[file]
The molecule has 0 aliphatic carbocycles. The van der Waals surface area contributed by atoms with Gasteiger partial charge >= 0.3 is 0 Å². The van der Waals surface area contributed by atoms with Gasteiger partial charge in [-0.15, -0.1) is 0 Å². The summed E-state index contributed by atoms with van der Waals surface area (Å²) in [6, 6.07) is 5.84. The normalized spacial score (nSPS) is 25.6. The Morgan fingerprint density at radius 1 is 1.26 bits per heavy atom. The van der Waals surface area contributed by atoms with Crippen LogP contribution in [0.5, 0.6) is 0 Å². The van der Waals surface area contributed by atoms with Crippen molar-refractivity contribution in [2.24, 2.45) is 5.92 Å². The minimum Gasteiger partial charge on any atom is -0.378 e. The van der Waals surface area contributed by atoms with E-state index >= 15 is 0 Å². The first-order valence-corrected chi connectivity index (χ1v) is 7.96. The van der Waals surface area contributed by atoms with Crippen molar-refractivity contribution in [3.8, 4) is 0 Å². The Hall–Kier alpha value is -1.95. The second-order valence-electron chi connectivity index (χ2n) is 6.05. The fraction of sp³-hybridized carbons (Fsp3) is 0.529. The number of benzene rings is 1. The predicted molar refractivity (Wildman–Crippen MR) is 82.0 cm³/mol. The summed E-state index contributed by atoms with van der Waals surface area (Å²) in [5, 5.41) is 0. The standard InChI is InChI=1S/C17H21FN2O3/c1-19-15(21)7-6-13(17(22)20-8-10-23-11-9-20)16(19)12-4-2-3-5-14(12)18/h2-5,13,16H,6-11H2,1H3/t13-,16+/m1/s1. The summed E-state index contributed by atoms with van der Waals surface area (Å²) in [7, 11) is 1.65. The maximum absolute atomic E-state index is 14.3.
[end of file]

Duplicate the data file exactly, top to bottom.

The molecule has 0 aliphatic carbocycles. The van der Waals surface area contributed by atoms with Gasteiger partial charge >= 0.3 is 0 Å². The van der Waals surface area contributed by atoms with Gasteiger partial charge in [-0.15, -0.1) is 0 Å². The summed E-state index contributed by atoms with van der Waals surface area (Å²) in [6, 6.07) is 5.84. The normalized spacial score (nSPS) is 25.6. The Morgan fingerprint density at radius 1 is 1.26 bits per heavy atom. The van der Waals surface area contributed by atoms with Crippen LogP contribution in [0.5, 0.6) is 0 Å². The van der Waals surface area contributed by atoms with Crippen molar-refractivity contribution in [2.24, 2.45) is 5.92 Å². The minimum Gasteiger partial charge on any atom is -0.378 e. The van der Waals surface area contributed by atoms with E-state index >= 15 is 0 Å². The first-order valence-corrected chi connectivity index (χ1v) is 7.96. The van der Waals surface area contributed by atoms with Crippen molar-refractivity contribution in [3.8, 4) is 0 Å². The Hall–Kier alpha value is -1.95. The second-order valence-electron chi connectivity index (χ2n) is 6.05. The fraction of sp³-hybridized carbons (Fsp3) is 0.529. The number of benzene rings is 1. The predicted molar refractivity (Wildman–Crippen MR) is 82.0 cm³/mol. The summed E-state index contributed by atoms with van der Waals surface area (Å²) in [5, 5.41) is 0. The standard InChI is InChI=1S/C17H21FN2O3/c1-19-15(21)7-6-13(17(22)20-8-10-23-11-9-20)16(19)12-4-2-3-5-14(12)18/h2-5,13,16H,6-11H2,1H3/t13-,16+/m1/s1. The summed E-state index contributed by atoms with van der Waals surface area (Å²) in [7, 11) is 1.65. The maximum absolute atomic E-state index is 14.3.